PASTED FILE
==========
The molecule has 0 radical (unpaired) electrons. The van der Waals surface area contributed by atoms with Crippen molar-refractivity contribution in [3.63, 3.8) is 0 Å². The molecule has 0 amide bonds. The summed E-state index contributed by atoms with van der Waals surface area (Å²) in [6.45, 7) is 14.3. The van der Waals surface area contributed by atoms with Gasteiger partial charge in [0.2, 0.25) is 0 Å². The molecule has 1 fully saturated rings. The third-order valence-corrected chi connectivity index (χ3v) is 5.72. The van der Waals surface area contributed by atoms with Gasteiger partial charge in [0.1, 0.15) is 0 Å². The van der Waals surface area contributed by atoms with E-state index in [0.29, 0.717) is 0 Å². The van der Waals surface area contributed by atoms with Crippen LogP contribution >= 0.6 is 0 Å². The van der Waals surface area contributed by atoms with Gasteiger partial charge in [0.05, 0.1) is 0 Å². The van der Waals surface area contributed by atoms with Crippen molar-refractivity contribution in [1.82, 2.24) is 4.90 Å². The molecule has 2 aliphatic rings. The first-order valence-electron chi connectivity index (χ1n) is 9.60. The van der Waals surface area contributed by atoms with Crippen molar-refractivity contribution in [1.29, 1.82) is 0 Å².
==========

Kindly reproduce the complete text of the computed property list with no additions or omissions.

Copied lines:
The molecule has 0 radical (unpaired) electrons. The van der Waals surface area contributed by atoms with Crippen molar-refractivity contribution in [3.63, 3.8) is 0 Å². The molecule has 0 amide bonds. The summed E-state index contributed by atoms with van der Waals surface area (Å²) in [6.45, 7) is 14.3. The van der Waals surface area contributed by atoms with Gasteiger partial charge in [0.2, 0.25) is 0 Å². The molecule has 1 fully saturated rings. The third-order valence-corrected chi connectivity index (χ3v) is 5.72. The van der Waals surface area contributed by atoms with Gasteiger partial charge in [0.1, 0.15) is 0 Å². The van der Waals surface area contributed by atoms with E-state index in [0.29, 0.717) is 0 Å². The van der Waals surface area contributed by atoms with Crippen LogP contribution >= 0.6 is 0 Å². The van der Waals surface area contributed by atoms with Gasteiger partial charge in [0.05, 0.1) is 0 Å². The van der Waals surface area contributed by atoms with Crippen molar-refractivity contribution in [1.82, 2.24) is 4.90 Å². The molecule has 2 aliphatic rings. The first-order valence-electron chi connectivity index (χ1n) is 9.60. The van der Waals surface area contributed by atoms with Crippen molar-refractivity contribution in [1.29, 1.82) is 0 Å².